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Okayama

Okayama
The home of Japan’s favorite folkloric character, some of its best-preserved historical sites, and amazing seafood from the Seto Inland Sea.
Okayama Tourist Attractions
Featured Restaurants

Bricole

Lunch: ¥3500-7000 - Dinner: ¥7000-14000

Aoi

Lunch: ¥2500-6500 - Dinner: ¥6500-10500

Ajisobo Mugi

Lunch: ¥4500-4500 - Dinner: ¥11000-11000

Kuikiriryori Happo

Lunch: ¥5000-5999 - Dinner: ¥15000-19999

Located on the Seto Inland Sea, roughly halfway between Hiroshima and Kobe, Okayama is a fantastically accessible but often overlooked pocket of Japanese culture, food, and nightlife.

This is the mythical homeland of Momotaro (“Peach Boy”) — a popular figure of folklore who was born from the center of a peach. He’s now the prefecture’s official mascot, so expect to see his rosy-cheeked smile everywhere.

While Momotaro came out of a fruit, visitors to Okayama have plenty of chances to get tucked into them. The climate of this sunny prefecture is perfect for groves and vineyards which produce some of the most delicious fruit around.

Okayama isn’t short on sightseeing spots either. The capital, Okayama City, has a fantastic castle and one of Japan’s three most famous gardens. Head a little further out to Kurashiki to visit its well-preserved canal district. Further still and you’ll find Bitchu-Takahashi, home to the oldest castle and only surviving mountaintop fortress in the entire country: Matsuyama Castle.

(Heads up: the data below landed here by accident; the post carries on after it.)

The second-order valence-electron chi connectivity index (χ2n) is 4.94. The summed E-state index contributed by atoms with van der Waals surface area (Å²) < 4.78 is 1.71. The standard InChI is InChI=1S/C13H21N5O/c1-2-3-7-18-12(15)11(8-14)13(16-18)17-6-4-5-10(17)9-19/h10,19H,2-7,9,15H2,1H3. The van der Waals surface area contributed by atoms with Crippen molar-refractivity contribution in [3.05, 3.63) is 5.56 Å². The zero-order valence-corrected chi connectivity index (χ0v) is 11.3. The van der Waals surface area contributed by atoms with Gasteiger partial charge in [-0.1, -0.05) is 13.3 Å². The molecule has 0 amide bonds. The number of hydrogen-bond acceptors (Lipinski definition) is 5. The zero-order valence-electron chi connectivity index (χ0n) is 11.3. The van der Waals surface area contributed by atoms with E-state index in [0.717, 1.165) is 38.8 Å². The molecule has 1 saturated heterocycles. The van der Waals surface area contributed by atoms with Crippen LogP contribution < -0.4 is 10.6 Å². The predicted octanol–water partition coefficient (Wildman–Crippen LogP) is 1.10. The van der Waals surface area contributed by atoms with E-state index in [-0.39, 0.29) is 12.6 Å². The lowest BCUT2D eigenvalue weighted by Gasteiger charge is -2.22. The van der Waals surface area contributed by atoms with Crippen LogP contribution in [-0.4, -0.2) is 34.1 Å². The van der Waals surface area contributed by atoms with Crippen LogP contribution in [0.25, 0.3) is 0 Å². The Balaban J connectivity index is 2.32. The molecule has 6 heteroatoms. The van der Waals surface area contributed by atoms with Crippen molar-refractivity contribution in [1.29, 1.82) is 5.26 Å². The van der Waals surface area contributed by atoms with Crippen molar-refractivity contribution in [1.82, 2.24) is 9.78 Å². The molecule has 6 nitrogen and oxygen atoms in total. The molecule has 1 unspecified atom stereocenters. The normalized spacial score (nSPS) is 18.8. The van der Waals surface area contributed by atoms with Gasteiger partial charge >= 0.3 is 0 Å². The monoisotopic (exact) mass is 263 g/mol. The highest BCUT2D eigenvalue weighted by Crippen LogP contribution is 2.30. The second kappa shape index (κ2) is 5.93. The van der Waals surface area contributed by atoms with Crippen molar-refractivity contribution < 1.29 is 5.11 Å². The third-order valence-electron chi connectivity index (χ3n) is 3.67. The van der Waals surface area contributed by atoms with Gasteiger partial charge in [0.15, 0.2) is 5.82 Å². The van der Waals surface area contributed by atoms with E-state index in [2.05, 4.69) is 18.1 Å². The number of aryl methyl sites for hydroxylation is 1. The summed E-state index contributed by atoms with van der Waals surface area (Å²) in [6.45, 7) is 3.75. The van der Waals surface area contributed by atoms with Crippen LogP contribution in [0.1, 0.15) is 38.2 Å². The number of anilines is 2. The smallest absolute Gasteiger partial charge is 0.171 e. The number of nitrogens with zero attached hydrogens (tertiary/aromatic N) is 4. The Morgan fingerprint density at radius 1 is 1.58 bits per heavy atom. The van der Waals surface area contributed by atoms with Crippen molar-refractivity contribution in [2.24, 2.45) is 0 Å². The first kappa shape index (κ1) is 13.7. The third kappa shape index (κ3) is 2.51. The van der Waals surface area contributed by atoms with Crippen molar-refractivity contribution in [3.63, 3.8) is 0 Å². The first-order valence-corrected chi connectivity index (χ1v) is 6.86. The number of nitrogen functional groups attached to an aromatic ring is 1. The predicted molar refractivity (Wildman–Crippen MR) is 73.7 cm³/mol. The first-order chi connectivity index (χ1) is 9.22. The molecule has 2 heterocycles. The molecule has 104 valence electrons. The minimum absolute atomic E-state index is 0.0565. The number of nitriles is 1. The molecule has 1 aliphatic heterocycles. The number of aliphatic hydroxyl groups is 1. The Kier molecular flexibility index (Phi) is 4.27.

If you’re more into the contemporary then the historical, consider taking a trip to Inujima, one of Japan’s famous art islands. It literally means “Dog Island,” but don’t get too excited — it isn’t filled with puppies. What it is filled with is a great collection of modern art, housed at a converted refinery named the Inujima Seirensho Art Museum.

The land of Peach Boy is a pleasant and welcoming place at every turn, with plenty to justify a stop of a few days or more on your Japan journey.

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Frequently Asked Questions
What to eat in Okayama?
As we mentioned, fruit is very much on the menu here, with delicious grapes and lovingly-grown white peaches on offer (just check for Momotaro inside before you go chomping down). The Seto Inland Sea shellfish is also famously good, so Okayama oyster okonomiyaki (a traditional Japanese savory pancake) is a must-try.
What are the best things to do in Okayama?
Matsuyama Castle is worth a visit due to its sheer uniqueness among the few remaining Japanese forts, as is Kibitsu Shrine with its 400 meter long corridor. On a sunny day, head to Okayama’s Korakuen Garden for a stroll.
What’s the story of Momotaro (Peach Boy), Okayama’s mascot?
The story goes that an old couple who lived in the forest discovered a giant peach, and split it open to find a baby inside. Said baby grew up to become a demon hunter with a band of talking animal companions (yes, Japanese folklore is pretty wild).
What is Okayama famous for?
The names of premium Okayama fruit brands line the shelves of supermarkets around the country. It’s also well-known for its castles, a good few of which have dodged the calamities which usually befell Japan’s highly flammable wooden fortresses.
What to buy in Okayama?
If you like to get ancient with your souvenirs, then consider shelling out for some Bizen-ware. This is one of the oldest styles of earthenware pottery in the country, which produces the sort of historic-looking ceramics you’d expect to see in a museum.
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